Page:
What data points highlight important ethical considerations?
Among many there are three data⁵ points that stand-out:
Per capita considerations: The average American emits as much CO2 emissions in just 2.3 days as the average Nigerian in a year. China’s ranks just 53rd on per capita emissions, well below the European average, with less than half the per capita emissions of the US (7 vs 16 tonnes per capita). But it's the small, oil-producing nations of the Gulf who easily top the charts; Qatar leads the charges at 37 tonnes per capita.
Consumption-adjustments: These per capita differences become even more significant when we consider socioeconomic inequality within national boundaries, and consumption-adjusted models which include emissions of goods and services that are imported.⁶ On average, individuals in the high-income group of their nation account for 45% of the consumption-adjusted national CO2 emissions, compared to 0.4% for the low-income group.
Cumulative responsibility: The US and Europe have contributed a staggering 53% of the cumulative contribution to total global emissions. The coal-intensive industrial revolutions that generated these emissions are the foundations of the success of these economies today.
As we’ll explore in the next article in this series, the impact of this emission data and these ethical considerations on National Energy and Climate Plans (NECPs⁷) is profound. For example, most less economically developed countries have submitted two NECPs, with the more ambitious climate commitments being predicated on aid commitments from rich countries.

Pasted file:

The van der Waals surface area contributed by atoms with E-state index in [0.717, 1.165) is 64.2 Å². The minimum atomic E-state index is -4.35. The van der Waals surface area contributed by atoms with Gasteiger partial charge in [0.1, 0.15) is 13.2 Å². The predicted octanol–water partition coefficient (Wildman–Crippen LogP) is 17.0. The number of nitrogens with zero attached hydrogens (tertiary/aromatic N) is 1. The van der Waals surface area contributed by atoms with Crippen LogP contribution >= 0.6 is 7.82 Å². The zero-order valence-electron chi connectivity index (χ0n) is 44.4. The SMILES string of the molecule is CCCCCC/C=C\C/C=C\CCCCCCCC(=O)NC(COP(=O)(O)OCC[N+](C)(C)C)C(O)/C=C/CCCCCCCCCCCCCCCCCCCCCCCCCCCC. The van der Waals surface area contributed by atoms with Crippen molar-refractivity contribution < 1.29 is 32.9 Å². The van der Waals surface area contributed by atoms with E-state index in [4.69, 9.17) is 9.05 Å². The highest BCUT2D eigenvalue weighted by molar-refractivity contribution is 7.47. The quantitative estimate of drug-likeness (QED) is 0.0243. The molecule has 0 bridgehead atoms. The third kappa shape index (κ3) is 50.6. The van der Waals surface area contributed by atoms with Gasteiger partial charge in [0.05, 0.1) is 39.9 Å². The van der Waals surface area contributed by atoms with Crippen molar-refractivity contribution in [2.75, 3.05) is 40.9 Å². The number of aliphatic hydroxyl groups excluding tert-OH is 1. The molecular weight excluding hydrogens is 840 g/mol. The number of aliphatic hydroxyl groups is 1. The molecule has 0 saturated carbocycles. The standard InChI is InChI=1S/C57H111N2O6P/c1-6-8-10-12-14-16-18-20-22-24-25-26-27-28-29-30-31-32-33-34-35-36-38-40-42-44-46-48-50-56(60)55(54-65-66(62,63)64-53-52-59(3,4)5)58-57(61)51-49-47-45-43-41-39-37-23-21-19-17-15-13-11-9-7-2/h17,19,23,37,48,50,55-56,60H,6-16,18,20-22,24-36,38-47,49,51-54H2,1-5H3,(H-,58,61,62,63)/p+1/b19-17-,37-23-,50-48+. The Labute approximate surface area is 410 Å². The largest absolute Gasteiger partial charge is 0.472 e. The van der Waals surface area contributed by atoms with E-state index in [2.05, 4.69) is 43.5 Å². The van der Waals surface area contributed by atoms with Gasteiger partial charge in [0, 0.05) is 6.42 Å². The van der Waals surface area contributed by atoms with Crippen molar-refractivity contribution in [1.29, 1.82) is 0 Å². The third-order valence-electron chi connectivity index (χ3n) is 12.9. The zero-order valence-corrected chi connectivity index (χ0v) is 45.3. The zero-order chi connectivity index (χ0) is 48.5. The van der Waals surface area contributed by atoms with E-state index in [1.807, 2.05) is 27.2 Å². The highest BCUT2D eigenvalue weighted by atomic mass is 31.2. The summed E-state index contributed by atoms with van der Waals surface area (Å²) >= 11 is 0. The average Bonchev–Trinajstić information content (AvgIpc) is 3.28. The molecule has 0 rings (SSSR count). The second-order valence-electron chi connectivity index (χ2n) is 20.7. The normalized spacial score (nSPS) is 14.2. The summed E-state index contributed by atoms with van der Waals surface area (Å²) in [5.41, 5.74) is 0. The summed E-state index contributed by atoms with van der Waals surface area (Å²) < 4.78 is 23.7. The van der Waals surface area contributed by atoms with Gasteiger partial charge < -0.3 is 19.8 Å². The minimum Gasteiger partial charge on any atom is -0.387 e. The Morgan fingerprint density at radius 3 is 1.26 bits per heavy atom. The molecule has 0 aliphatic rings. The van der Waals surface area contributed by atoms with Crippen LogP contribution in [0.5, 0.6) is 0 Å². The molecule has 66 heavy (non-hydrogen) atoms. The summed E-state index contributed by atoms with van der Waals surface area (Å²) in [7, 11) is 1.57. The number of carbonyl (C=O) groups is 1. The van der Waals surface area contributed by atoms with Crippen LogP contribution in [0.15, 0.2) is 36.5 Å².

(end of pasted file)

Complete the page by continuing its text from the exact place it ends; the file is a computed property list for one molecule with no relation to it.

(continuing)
ABOUT THE AUTHOR Hannah-Polly Williams is an ESG Impact & Implementation Strategist, & Senior Board Adviser to ESG Oracle. Read her full bio here.
FOOTNOTES & LINKS
1 Contrary to popular wisdom, bananas are not bad at all for the planet, for three reasons: (i) they grow naturally all year round; (ii) they travel in their own natural packaging; and (iii) they can travel via ship, not air, freight.
2 It's complicated but in summary, 6 months (Being Vegan saves around 3.3 tonnes of CO2e per year, and a return flight Paris to New York is 1.6 tonnes)
3 Our World in Data 2019, most recent year for complete global data sets. China emits 10.2 billion tons; Europe 5.5 billion tons; and the US 5.3 billion tons. The EU-27 accounts for only 3 billion of this with the remaining 2.5 billion emits by non EU European countries.
5 Data in this section continues to be drawn from “Our World in Data” https://ourworldindata.org/co2-emissions#co2-emissions-by-region
6 For example, the consumption-based emissions of China are 14% lower than their production-based emissions; Nambia and Mozambique more than double their emissions when switching to consumption-based, and Sweden’s emissions increase by more than 70%.
7 NECPs are the frameworks for Member States to outline their climate and energy goals, policies and measures from 2021 to 2030.